"There has always been a strong relationship between the post-surgery industry and the hotel industry," says Philip Barnes, general manager of the Fairmont Century Plaza in Los Angeles. “I have worked in hotels all over the world and have had a lot of guests who come in post-op and while receiving treatments. A member of the Saudi royal family stayed with us in Australia for the better part of a year. And at the Four Seasons in Houston, we worked closely with nearby hospitals.” When the hotel staff knew a patient was staying with them, they were available to go to the drugstore at 3 a.m., for example. Today's more formalized post-op recovery services are a natural extension, says Barnes, and having nurses care for you in a suite with an ocean view feels more nurturing than clinical.
"It used to be that you could stay overnight in a doctor's office, but there were legislative issues where you had to have at least two RNs on call and it became financially untenable," says Steven Teitelbaum, MD, a plastic surgeon in Santa Monica. "The hotel recovery industry has been underway here since at least 1995, and it has grown proportionately with the growth of plastic surgery."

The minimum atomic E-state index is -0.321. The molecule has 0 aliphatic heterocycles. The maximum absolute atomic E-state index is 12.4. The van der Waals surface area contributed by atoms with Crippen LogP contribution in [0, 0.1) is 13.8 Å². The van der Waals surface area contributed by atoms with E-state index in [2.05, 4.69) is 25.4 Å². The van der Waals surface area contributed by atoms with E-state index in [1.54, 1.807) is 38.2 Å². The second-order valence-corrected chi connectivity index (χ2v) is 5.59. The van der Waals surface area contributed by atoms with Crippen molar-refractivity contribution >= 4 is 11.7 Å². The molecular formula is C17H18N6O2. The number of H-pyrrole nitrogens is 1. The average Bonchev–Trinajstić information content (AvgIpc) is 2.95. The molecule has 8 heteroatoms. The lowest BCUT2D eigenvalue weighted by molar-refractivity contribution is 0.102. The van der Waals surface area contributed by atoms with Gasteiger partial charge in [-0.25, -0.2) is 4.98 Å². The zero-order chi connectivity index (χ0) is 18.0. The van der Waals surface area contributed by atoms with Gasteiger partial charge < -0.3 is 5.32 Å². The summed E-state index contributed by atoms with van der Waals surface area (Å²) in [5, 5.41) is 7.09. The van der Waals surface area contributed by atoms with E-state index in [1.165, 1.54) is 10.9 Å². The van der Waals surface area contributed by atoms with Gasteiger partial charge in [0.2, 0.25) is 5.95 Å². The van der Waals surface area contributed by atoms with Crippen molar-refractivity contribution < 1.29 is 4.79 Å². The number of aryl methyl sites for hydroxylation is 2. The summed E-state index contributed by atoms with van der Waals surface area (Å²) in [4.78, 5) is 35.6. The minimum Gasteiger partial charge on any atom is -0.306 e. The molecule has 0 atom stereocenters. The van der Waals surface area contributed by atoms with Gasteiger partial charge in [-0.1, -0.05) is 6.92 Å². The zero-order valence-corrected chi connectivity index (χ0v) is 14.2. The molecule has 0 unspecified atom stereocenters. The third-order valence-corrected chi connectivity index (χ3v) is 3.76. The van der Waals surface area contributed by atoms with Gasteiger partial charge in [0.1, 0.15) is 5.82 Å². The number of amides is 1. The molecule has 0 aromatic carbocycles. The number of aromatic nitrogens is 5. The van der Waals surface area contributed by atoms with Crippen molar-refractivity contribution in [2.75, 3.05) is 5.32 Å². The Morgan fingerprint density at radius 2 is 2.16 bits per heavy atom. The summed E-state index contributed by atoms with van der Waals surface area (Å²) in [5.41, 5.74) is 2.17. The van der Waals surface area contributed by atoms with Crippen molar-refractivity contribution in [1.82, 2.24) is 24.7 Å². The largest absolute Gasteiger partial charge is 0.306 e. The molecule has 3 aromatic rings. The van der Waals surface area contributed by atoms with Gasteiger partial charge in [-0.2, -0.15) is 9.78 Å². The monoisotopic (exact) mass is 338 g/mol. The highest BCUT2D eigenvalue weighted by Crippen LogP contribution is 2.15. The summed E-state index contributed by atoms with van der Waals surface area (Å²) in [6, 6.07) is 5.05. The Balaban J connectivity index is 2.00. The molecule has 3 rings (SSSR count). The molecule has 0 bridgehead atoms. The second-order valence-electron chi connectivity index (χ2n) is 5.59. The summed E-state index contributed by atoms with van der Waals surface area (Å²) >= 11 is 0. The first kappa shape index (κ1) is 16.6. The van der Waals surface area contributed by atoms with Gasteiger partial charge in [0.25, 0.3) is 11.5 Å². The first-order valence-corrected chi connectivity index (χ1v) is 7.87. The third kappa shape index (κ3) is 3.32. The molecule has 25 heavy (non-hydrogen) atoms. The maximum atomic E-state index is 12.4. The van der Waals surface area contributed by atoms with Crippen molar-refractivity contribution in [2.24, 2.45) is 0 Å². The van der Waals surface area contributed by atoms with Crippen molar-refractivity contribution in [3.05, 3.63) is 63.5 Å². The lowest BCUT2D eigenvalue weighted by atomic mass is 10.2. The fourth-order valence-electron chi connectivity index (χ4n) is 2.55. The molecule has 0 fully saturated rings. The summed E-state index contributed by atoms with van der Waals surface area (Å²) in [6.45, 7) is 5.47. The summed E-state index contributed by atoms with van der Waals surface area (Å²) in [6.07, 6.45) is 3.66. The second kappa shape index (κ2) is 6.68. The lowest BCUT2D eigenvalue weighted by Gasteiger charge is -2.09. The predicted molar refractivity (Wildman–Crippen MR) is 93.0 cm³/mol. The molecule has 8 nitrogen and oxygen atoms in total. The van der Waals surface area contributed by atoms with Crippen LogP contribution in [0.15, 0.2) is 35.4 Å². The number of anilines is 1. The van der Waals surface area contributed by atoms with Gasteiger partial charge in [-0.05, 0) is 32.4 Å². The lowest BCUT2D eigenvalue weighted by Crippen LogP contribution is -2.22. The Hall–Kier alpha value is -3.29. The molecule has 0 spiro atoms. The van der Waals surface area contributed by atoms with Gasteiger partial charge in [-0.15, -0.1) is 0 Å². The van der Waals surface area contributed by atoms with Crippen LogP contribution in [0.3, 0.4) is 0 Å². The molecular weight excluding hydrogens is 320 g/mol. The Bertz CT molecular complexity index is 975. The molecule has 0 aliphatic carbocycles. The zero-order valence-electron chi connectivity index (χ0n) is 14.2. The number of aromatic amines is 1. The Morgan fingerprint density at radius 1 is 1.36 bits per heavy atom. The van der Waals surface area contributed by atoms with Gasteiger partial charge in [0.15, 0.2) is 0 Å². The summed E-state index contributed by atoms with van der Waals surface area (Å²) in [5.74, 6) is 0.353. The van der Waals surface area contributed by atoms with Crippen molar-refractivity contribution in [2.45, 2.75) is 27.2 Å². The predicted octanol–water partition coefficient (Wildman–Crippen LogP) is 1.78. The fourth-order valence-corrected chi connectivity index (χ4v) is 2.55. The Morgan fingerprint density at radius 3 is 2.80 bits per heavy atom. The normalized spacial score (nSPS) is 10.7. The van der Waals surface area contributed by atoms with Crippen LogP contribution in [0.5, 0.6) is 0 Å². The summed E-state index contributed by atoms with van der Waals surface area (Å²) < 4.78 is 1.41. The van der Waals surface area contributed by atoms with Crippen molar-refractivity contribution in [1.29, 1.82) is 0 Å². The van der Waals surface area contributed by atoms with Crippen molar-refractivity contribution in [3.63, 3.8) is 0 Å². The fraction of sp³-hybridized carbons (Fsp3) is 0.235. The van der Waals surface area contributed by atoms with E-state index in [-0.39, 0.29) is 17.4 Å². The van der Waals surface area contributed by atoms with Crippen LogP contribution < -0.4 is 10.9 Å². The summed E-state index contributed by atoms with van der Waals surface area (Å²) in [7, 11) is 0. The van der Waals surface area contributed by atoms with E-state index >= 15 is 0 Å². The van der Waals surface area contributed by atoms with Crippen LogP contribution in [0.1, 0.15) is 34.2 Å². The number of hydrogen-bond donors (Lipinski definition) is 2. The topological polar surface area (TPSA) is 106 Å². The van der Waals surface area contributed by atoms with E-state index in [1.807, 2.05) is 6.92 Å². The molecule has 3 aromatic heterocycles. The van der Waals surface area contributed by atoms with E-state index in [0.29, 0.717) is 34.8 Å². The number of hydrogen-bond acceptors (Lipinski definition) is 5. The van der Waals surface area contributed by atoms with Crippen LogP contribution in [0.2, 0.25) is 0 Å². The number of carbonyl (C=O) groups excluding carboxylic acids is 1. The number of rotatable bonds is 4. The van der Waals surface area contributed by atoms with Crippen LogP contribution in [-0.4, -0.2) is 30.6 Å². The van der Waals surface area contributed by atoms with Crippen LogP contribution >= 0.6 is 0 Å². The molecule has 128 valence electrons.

Most of his patients stay after tummy tucks, benefiting from nurse assists with bathroom trips, next-day catheter removals, and motorized beds and pillow placements that all make recovery more palatable. There are times when [clinical] recovery services are a great fit for patients, says Dr. Teitelbaum: Nurses can administer complicated medication schedules, oxygen can generally help you feel better, leg compression devices can prevent a blood clot.
"Then there are some face-lift patients who just don't want to see anybody. The kids not seeing them, that's a big thing for a lot of people," he adds. "They'll stay a whole week. Recovery's fine, but I mean, it's a lot of money. I'll say, 'You don't really need all of the services of recovery. You could stay in a suite at The Peninsula with a friend for less, order room service, and watch movies and have a memorable time.'"
The trend is clearly good for business — some places book more than 100 nights a year. Of one hotel in Beverly Hills, says post-op hotel guest Schiff, "I've had friends who stayed there, and they're like, 'Oh, my God! I was on the plastic surgery floor and you see these women walking around with bandages on.' These hotels are all over the place! Who knew?"
This story originally appeared in the May 2022 issue of Allure.
Photo Credit to Collage Eements and Getty Images